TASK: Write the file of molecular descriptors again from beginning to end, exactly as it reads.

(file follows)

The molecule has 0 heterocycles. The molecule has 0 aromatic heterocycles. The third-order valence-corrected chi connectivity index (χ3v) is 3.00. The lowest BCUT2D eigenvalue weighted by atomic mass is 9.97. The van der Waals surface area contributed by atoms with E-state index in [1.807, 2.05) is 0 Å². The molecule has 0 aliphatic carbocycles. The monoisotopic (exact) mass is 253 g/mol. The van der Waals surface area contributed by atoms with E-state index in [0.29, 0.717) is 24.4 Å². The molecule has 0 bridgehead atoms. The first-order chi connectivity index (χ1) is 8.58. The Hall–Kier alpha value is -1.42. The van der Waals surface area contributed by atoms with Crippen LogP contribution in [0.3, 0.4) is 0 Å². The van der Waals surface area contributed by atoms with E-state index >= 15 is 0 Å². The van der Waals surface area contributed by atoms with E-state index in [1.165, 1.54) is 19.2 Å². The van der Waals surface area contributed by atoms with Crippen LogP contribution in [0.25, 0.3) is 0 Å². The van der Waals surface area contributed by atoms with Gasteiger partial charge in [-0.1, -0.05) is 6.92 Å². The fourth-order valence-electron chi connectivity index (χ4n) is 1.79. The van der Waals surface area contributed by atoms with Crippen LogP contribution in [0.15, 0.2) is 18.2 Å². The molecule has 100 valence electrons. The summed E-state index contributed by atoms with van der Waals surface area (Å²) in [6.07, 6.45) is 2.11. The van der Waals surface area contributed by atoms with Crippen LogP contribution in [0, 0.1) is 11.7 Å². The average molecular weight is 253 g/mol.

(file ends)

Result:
The molecule has 0 heterocycles. The molecule has 0 aromatic heterocycles. The third-order valence-corrected chi connectivity index (χ3v) is 3.00. The lowest BCUT2D eigenvalue weighted by atomic mass is 9.97. The van der Waals surface area contributed by atoms with E-state index in [1.807, 2.05) is 0 Å². The molecule has 0 aliphatic carbocycles. The monoisotopic (exact) mass is 253 g/mol. The van der Waals surface area contributed by atoms with E-state index in [0.29, 0.717) is 24.4 Å². The molecule has 0 bridgehead atoms. The first-order chi connectivity index (χ1) is 8.58. The Hall–Kier alpha value is -1.42. The van der Waals surface area contributed by atoms with Crippen LogP contribution in [0.3, 0.4) is 0 Å². The van der Waals surface area contributed by atoms with E-state index >= 15 is 0 Å². The van der Waals surface area contributed by atoms with E-state index in [1.165, 1.54) is 19.2 Å². The van der Waals surface area contributed by atoms with Crippen LogP contribution in [0.25, 0.3) is 0 Å². The van der Waals surface area contributed by atoms with Gasteiger partial charge in [-0.1, -0.05) is 6.92 Å². The fourth-order valence-electron chi connectivity index (χ4n) is 1.79. The van der Waals surface area contributed by atoms with Crippen LogP contribution in [0.15, 0.2) is 18.2 Å². The molecule has 100 valence electrons. The summed E-state index contributed by atoms with van der Waals surface area (Å²) in [6.07, 6.45) is 2.11. The van der Waals surface area contributed by atoms with Crippen LogP contribution in [0, 0.1) is 11.7 Å². The average molecular weight is 253 g/mol.